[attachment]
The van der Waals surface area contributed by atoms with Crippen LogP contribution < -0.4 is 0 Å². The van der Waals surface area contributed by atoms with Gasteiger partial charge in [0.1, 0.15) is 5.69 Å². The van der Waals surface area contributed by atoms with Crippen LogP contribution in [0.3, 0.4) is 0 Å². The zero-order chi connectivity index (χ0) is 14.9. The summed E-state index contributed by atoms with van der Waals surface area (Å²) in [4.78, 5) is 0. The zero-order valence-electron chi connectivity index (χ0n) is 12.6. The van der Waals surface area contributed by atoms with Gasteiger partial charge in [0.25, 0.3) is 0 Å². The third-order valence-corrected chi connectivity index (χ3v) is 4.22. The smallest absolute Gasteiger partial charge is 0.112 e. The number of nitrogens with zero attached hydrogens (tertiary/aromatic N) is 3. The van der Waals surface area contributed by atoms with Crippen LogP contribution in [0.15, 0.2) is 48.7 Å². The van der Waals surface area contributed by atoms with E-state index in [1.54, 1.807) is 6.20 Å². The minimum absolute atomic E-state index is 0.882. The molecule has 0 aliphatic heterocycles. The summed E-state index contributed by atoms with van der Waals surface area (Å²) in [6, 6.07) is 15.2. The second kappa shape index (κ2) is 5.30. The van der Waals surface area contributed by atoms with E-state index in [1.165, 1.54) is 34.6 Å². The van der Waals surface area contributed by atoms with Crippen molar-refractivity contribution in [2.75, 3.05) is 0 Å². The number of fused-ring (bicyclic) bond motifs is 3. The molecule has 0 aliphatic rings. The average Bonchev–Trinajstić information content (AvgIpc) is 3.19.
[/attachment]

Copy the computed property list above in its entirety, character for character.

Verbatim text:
The van der Waals surface area contributed by atoms with Crippen LogP contribution < -0.4 is 0 Å². The van der Waals surface area contributed by atoms with Gasteiger partial charge in [0.1, 0.15) is 5.69 Å². The van der Waals surface area contributed by atoms with Crippen LogP contribution in [0.3, 0.4) is 0 Å². The zero-order chi connectivity index (χ0) is 14.9. The summed E-state index contributed by atoms with van der Waals surface area (Å²) in [4.78, 5) is 0. The zero-order valence-electron chi connectivity index (χ0n) is 12.6. The van der Waals surface area contributed by atoms with Gasteiger partial charge in [0.25, 0.3) is 0 Å². The third-order valence-corrected chi connectivity index (χ3v) is 4.22. The smallest absolute Gasteiger partial charge is 0.112 e. The number of nitrogens with zero attached hydrogens (tertiary/aromatic N) is 3. The van der Waals surface area contributed by atoms with Crippen LogP contribution in [0.15, 0.2) is 48.7 Å². The van der Waals surface area contributed by atoms with E-state index in [1.54, 1.807) is 6.20 Å². The minimum absolute atomic E-state index is 0.882. The molecule has 0 aliphatic heterocycles. The summed E-state index contributed by atoms with van der Waals surface area (Å²) in [6, 6.07) is 15.2. The second kappa shape index (κ2) is 5.30. The van der Waals surface area contributed by atoms with E-state index in [1.165, 1.54) is 34.6 Å². The van der Waals surface area contributed by atoms with Crippen molar-refractivity contribution in [2.75, 3.05) is 0 Å². The number of fused-ring (bicyclic) bond motifs is 3. The molecule has 0 aliphatic rings. The average Bonchev–Trinajstić information content (AvgIpc) is 3.19.